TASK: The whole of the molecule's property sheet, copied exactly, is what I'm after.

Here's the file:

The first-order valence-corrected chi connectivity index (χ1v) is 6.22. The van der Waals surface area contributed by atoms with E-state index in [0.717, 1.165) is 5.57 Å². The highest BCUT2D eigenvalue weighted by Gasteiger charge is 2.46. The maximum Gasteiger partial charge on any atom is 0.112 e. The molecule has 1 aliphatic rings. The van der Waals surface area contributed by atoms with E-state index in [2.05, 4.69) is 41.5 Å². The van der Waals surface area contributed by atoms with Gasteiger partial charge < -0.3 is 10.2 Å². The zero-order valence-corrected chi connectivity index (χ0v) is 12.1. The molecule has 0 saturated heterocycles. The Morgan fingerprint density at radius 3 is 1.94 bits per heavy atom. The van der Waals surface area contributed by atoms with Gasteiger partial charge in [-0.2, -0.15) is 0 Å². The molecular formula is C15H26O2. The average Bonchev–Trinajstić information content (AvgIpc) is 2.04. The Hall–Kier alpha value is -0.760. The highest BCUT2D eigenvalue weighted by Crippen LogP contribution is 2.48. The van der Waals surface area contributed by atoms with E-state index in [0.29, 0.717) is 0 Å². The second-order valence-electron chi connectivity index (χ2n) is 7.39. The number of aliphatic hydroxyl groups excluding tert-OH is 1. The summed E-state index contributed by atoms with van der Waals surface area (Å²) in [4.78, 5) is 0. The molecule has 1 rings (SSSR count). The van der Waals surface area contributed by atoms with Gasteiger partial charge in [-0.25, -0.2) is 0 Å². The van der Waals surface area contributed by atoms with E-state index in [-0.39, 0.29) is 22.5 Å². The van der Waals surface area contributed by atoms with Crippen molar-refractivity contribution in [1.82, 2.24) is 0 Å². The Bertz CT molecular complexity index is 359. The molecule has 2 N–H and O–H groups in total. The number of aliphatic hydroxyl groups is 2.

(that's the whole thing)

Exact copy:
The first-order valence-corrected chi connectivity index (χ1v) is 6.22. The van der Waals surface area contributed by atoms with E-state index in [0.717, 1.165) is 5.57 Å². The highest BCUT2D eigenvalue weighted by Gasteiger charge is 2.46. The maximum Gasteiger partial charge on any atom is 0.112 e. The molecule has 1 aliphatic rings. The van der Waals surface area contributed by atoms with E-state index in [2.05, 4.69) is 41.5 Å². The van der Waals surface area contributed by atoms with Gasteiger partial charge < -0.3 is 10.2 Å². The zero-order valence-corrected chi connectivity index (χ0v) is 12.1. The molecule has 0 saturated heterocycles. The Morgan fingerprint density at radius 3 is 1.94 bits per heavy atom. The van der Waals surface area contributed by atoms with Gasteiger partial charge in [-0.2, -0.15) is 0 Å². The molecular formula is C15H26O2. The average Bonchev–Trinajstić information content (AvgIpc) is 2.04. The Hall–Kier alpha value is -0.760. The highest BCUT2D eigenvalue weighted by Crippen LogP contribution is 2.48. The van der Waals surface area contributed by atoms with E-state index in [0.29, 0.717) is 0 Å². The second-order valence-electron chi connectivity index (χ2n) is 7.39. The number of aliphatic hydroxyl groups excluding tert-OH is 1. The summed E-state index contributed by atoms with van der Waals surface area (Å²) in [4.78, 5) is 0. The molecule has 1 rings (SSSR count). The van der Waals surface area contributed by atoms with Gasteiger partial charge in [-0.25, -0.2) is 0 Å². The van der Waals surface area contributed by atoms with E-state index in [-0.39, 0.29) is 22.5 Å². The van der Waals surface area contributed by atoms with Crippen molar-refractivity contribution in [1.82, 2.24) is 0 Å². The Bertz CT molecular complexity index is 359. The molecule has 2 N–H and O–H groups in total. The number of aliphatic hydroxyl groups is 2.